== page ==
Musica Scotica 2015

Fiddle music was considered by a few speakers at this year’s excellent Musica Scotica conference held at the Glasgow Museum of Religious Life and Art. There was also talk, over coffee, of the exciting project getting underway today: Nathaniel Gow’s Dance Band. This, as I understand it is an ensemble of crack fiddlers who will use baroque violins to explore hand-picked pieces from the eighteenth century fiddle collections to see what happens. This is the kind of practical research that I love hearing about and can’t wait to enjoy the results of their efforts. I have suggested that the rehearsals should be recorded fly-on-the-wall style and the files archived for future academic use. Its probably too late now, but it would also be valuable to interview the performers (separately and/or together) on their expectations of the project before, or at an early stage, in the project with a view to a further survey after the experiment has matured.

Many traditional music revivals have been strongly focused on placing renewed attention on the older “period” versions of the instruments involved. The clarsach world has, since the early 1980s been greatly concerned with the old ways of the wire strung harp and in piping we have seen the revival of the bellows-blown pipes and reconstructions of early sets of Highland pipes. Both of these movements have led to a greater appreciation of the early repertory, styles and creative potential of the instruments.

Perhaps because of its dominance in Western music and its centrality in Scotland’s music  there has been relatively little such attention paid to the violin. At last there is some movement.

As I mentioned in a very early posting here ( See foot of page), I have been dabbling a little with an old eighteenth-century Scottish fiddle strung with gut and played with a baroque bow.

To me, it is potential for producing low-key, intimate,music that is proving to be the greatest revelation. As a folk fiddler without any formal strings training (classical or traditional) I find it an absolute pleasure, and something of a relief to escape from the demands of the dance and folk band and the expectations of up-front technical accomplishment associated with the violin, and play within the ‘restrictions’ of the old instrument. That said, I can’t wait to hear the Gow Band’s handling of the more up-tempo material.

The following rather rough and ready home recordings are some of my first explorations:

Whistle o’er the lave o’t : attr. J. Bruce

Huntly Lodge : Nathaniel Gow

Lady Charlotte Campbell : Nathaniel Gow

A Port : Straloch Ms

My Favourite Niel Gow

On 12 March I posted a poor scan of an image of Niel Gow that had been brought to my attention. Imagine my delight when I returned home from foreign parts to find an original copy of the engraving waiting in my mail:


The likeness, which is one of my favourities, could not possibly have been drawn from life as the young artist, was born after Gow had died. It is possible that he worked from another’s sketch but the Raeburn painting was clearly the most likely inspiration.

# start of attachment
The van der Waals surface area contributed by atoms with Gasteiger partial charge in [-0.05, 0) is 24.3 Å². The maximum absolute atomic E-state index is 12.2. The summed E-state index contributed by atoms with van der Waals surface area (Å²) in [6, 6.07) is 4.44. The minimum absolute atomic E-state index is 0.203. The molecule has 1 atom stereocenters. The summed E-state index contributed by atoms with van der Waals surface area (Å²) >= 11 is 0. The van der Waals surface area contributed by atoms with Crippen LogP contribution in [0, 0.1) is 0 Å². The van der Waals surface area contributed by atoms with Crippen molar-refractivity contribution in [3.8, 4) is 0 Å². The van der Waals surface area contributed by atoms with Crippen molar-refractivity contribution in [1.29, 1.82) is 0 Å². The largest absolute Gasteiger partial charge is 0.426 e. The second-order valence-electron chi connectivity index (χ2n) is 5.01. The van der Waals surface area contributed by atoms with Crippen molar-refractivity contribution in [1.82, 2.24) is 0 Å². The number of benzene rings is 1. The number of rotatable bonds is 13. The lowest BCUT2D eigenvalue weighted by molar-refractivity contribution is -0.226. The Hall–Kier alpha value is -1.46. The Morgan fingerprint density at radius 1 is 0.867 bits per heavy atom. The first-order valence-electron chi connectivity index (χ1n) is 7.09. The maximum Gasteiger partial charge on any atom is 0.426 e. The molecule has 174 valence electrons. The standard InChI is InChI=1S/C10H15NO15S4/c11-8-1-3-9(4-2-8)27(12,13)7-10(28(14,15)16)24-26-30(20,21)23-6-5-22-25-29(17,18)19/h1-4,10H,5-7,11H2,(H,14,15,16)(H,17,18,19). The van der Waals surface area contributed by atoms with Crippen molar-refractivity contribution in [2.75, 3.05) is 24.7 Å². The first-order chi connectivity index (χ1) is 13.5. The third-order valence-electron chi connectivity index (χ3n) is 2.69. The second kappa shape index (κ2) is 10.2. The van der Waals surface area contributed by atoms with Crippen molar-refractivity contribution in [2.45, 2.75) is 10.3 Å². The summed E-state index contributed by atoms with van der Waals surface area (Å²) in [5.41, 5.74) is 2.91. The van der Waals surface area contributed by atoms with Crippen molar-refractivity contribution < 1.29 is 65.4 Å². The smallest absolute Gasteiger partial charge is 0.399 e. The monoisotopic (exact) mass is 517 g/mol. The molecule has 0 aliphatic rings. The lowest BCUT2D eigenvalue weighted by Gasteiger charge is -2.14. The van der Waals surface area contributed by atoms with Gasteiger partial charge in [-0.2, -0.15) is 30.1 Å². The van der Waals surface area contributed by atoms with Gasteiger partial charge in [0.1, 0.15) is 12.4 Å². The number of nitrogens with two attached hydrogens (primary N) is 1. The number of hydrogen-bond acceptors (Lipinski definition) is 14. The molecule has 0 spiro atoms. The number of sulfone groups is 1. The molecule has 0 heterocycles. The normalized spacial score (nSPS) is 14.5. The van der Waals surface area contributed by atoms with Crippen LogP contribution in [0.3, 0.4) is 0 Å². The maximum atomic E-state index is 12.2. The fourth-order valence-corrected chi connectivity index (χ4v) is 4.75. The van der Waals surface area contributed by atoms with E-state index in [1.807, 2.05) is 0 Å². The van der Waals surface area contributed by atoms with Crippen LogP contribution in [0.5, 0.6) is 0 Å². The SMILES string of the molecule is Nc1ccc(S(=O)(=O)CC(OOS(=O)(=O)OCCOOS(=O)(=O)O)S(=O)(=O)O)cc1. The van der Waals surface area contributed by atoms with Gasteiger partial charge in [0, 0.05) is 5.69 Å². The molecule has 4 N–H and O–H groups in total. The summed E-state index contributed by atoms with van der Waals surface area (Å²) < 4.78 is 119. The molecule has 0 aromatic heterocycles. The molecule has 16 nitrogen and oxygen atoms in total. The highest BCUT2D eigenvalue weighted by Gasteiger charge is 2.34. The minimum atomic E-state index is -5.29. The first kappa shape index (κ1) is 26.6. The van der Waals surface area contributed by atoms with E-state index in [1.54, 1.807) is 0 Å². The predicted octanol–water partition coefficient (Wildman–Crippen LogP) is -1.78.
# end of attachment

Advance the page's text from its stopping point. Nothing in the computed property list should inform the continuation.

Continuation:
The engraving was published in the Portrait Gallery section of Hogg’s Instructor (Edinburgh, 1854-), a serial publication from the son of the poet and Ettrick Shepherd of the same name. Unfortunately I do not yet know which volume it is from but the sender kindly included two pages from a longer biography of Niel (pages 289 and 230) that will be essential reading for Gowites.

The artist was Francis Croll (c. 1826 – 1854). The Dictionary of National Biography tells us:

CROLL, FRANCIS (1826?–1854), line engraver, was born at Musselburgh about 1826. At a very early age his talent for drawing attracted the notice of the Scottish sculptors, Alexander and John Ritchie, who urged his friends to cultivate it. He was accordingly articled to Thomas Dobbie of Edinburgh, an excellent draughtsman and naturalist, but less known as an engraver, under whose tuition Croll made good progress in drawing, but not so much in engraving. The death of his master, however, before the completion of his apprenticeship led to his being placed for two years to study line engraving under Robert Charles Bell [q. v.], and during the same time he attended the schools of the Royal Scottish Academy, then under the direction of Sir William Allan [q. v.], from whose instruction and advice he derived much benefit. His earlier works were some plates of animals for Stephens’s ‘Book of the Farm,’ some portraits for ‘Hogg’s Weekly Instructor,’ and a small plate from James Drummond’s picture of ‘The Escape of Hamilton of Bothwellhaugh.’ In 1852 he executed for the ‘Art Journal’ an engraving of ‘The Tired Soldier,’ after the picture by Frederick Goodall in the Vernon Gallery. He also engraved for the Royal Association for the Promotion of the Fine Arts in Scotland one of a series of designs by John Faed to illustrate ‘The Cottar’s Saturday Night’ of Robert Burns. During the progress of this plate he was attacked by heart disease, and soon after its completion a career of much promise was closed by his death in Edinburgh, 12 Feb. 1854, at the early age of twenty-seven.

[Scotsman, 18 Feb. 1854; Art Journal, 1854, p. 119.]

R. E. G.